If you need to replace your pistons, you may want to consider an upgrade. All Wilwood cali
Once the calipers are clean, take a moment to check the caliper bores. They should be smooth, especially on the thrust side (the side of the bore opposite the direction the rotor is turning) Bush says that some anodizing wear is OK. Any small scratches or buildup from boiled fluid can be buffed out with a Scotch Brite pad.
Bush also says that you shouldn't have to remove the caliper's crossover tube, especially since it can be difficult to fit a wrench in that area to remove it. If you decide to remove it, make sure there's a new bead of silicone for the tube to sit in once it's reinstalled. The silicone not only helps hold the tube in place, it also damps vibrations that can eventually cause the tube to crack.
Rebuild kits are available from your manufacturer and usually include new seals and metal clips for the pads. Bush recommends always replacing the piston seals on every rebuild, no matter how good the old seals look. Repeated heat cycles cause the rubber seals to harden and become brittle. This not only makes the seals more prone to cracking, it also reduces their ability to pull the pistons back and away from the rotor and can lead to brake drag.
Once everything is clean, trial-fit the pistons into the caliper bores without the seals in place. They should slide in and out smoothly and spin without catching. If they don't, you may have to spend some more time with the Scotch Brite pad. If the piston movement is smooth, place the seals inside the groove in the caliper bores. Leave the seals dry for installation; they should go in place with only finger pressure.
If you are having trouble boiling your fluid, one possible solution is Wilwood's new Therm
Next, insert the pistons back into the caliper bores. The fit is tight, so it may require a little work to align them properly. You should never have to force them or use anything other than your fingers. Also, make sure that the pistons are bottomed out inside the bores (the top of the pistons will be nearly flush with the inside face of the caliper). If you are installing new pads, the pistons have to be completely retracted so that the pads fit over the rotor. Then, insert your piston stop again and test the pistons using the air chuck. They should extend at approximately the same time. It's better to discover a stuck piston now than on the racetrack.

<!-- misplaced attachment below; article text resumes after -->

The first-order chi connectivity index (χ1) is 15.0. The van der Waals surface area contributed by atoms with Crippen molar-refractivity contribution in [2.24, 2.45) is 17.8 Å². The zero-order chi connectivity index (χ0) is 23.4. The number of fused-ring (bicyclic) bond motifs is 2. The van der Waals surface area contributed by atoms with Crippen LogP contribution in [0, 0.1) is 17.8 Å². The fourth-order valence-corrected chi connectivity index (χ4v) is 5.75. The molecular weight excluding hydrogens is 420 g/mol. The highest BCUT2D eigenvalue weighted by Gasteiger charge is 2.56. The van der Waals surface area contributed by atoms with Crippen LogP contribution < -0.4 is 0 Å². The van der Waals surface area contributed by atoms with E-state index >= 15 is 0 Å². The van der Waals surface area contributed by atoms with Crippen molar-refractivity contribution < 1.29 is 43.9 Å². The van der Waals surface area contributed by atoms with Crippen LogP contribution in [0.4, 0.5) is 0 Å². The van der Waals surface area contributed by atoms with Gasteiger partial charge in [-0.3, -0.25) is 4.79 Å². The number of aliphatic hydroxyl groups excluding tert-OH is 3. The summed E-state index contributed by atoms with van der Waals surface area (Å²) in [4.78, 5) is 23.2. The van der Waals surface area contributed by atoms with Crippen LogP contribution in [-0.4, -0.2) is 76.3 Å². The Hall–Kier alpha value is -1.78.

Finally, reinstall the bleed screws. Bush says that Wilwood bleed screws are tapered and self-sealing at the proper torque. If you use pipe-thread style bleeders, however, you will likely need to use thread sealer. If this is the case, be cautious so that you avoid getting sealer inside the caliper body. Thread sealer can contaminate the fluid. Bleed screws should be torqued in place according to the manufacturer's specs. While you're at it, recheck the torque on the bridge bolts as well.
The last step before reinstalling the calipers on your race car is to insert a fresh set of brake pads. Now that you've come this far, don't just slap in the pads and assume that everything is OK. Make sure the pads slide back and forth inside the caliper without sticking or catching. If one does, use a file or grinder to bevel the edges of the backing plate. Reinstall the calipers and begin flushing the fluid throughout the system. If you've also changed the rotors, don't forget that you may need to take a little extra time at the racetrack to bed in the brakes. And with that, you are ready to go racing!
Remove the piston seals with a small bladed screwdriver, but be careful not to scratch the
After the piston and caliper bore have been cleaned, trial-fit the piston back into the ca
Fit new piston seals back into the grooves in the caliper bores. New seals are inexpensive
Before final installation, lubricate the piston wall with a little brake fluid. This will
You should be able to reinstall the pistons using nothing more than finger pressure. The f
Reinstall the bleed screws and torque the bleed screws and the bridge bolts back to manufa